Travel Morality Tales
Tom Swick: Parsing the hidden travel advice in two DirecTV commercials
09.13.10 | 10:54 AM ET
We have all seen commercials for travel: shots of skylines, beaches, cruise ships, cobblestones. The pitches are usually for a place—some country, city, hotel, theme park—a means of transportation, or a company that books travel.
But currently on television you can see something new and astonishing: commercials promoting a philosophy of travel.
My favorite takes place in New York City. Two tourists from Texas—a man and a woman—are giddy with excitement in the backseat of a taxi. They are thrilled not by the passing streetscapes but by the football game they’re watching on their smart phone. It is not just any football game; it is a Dallas Cowboys football game. This couple has journeyed to what some people (mainly New Yorkers, but still) claim is the greatest city in the world, and they are imprisoned in their known universe of northeast Texas. Why did they bother to make the trip? Why are they wasting their money on travel? The taxi driver obviously wonders the same thing because, when they lean forward to inform him of a Cowboys touchdown, he slams on the brakes and their faces scrunch against the protective glass. This, the commercial says, is the price you pay for traveling the world and never leaving home.
But that’s not all. The cabbie—who speaks with a wonderfully hardboiled New York terseness carried on an Eastern European accent—deposits them at a vacant, garbage-strewn lot that the visitors, suddenly confronted with their new environment, have trouble believing is Central Park. But it is too late—the taxi has moved on.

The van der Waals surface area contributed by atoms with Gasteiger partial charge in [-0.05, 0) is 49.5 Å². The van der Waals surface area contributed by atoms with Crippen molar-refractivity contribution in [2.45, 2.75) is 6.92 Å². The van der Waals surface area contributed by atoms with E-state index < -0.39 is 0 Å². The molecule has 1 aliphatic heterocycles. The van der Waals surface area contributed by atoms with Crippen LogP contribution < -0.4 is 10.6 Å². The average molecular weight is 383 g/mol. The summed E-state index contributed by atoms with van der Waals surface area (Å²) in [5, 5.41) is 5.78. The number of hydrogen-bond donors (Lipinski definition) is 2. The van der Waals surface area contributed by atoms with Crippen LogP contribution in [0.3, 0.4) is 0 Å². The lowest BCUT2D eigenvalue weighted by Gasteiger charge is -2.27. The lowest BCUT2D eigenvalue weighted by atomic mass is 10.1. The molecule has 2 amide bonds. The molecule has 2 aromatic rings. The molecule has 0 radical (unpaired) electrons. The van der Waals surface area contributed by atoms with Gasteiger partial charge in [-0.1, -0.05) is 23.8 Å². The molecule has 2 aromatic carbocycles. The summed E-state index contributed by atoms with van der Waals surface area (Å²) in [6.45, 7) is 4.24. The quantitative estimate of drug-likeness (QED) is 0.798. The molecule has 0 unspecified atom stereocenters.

I don’t believe I have ever seen a more searing condemnation of the parochial traveler. The fact that it is disguised as an ad for DirecTV makes it even more brilliant.
It’s not the only one. Another takes place in a Texas luncheonette, with Philadelphians most likely, watching an Eagles game “on their phones and laptops.”
The Eagles. In the heart of Texas. Did the men ask for cheesesteaks too? With a side of scrapple?
Like the first one, this commercial captures the arrogance and the hideousness of the cocooned traveler who shows no interest in the people around him, no curiosity about the local culture, who wants everything to be as it is at home. He is someone on whom—to flip Henry James—everything is lost.
Oh, you think I’m being too critical? That these are probably just businessmen killing a Sunday afternoon before their Monday morning meeting? Who cares if they follow their favorite team? Perhaps as soon as the game’s over they’ll head out for some line dancing over at Rusty’s.
I doubt it. They are travelers of an increasingly common type, but one rarely seen on TV (let alone in commercials). With limited time in a new (sprawling) place they spend it hunched over small video screens. They change their sky but not—now to butcher Horace—their boorish behavior. As the waitress remarks with great indignation and eloquence, speaking for invisible locals everywhere: “No respect for their surroundings.” Then she walks back into the kitchen, where she wrings out an old dishrag over their next round of iced teas.
And you’re going to tell me that the point of all this is to get me to subscribe to a satellite service and not an idea of sensitive travel?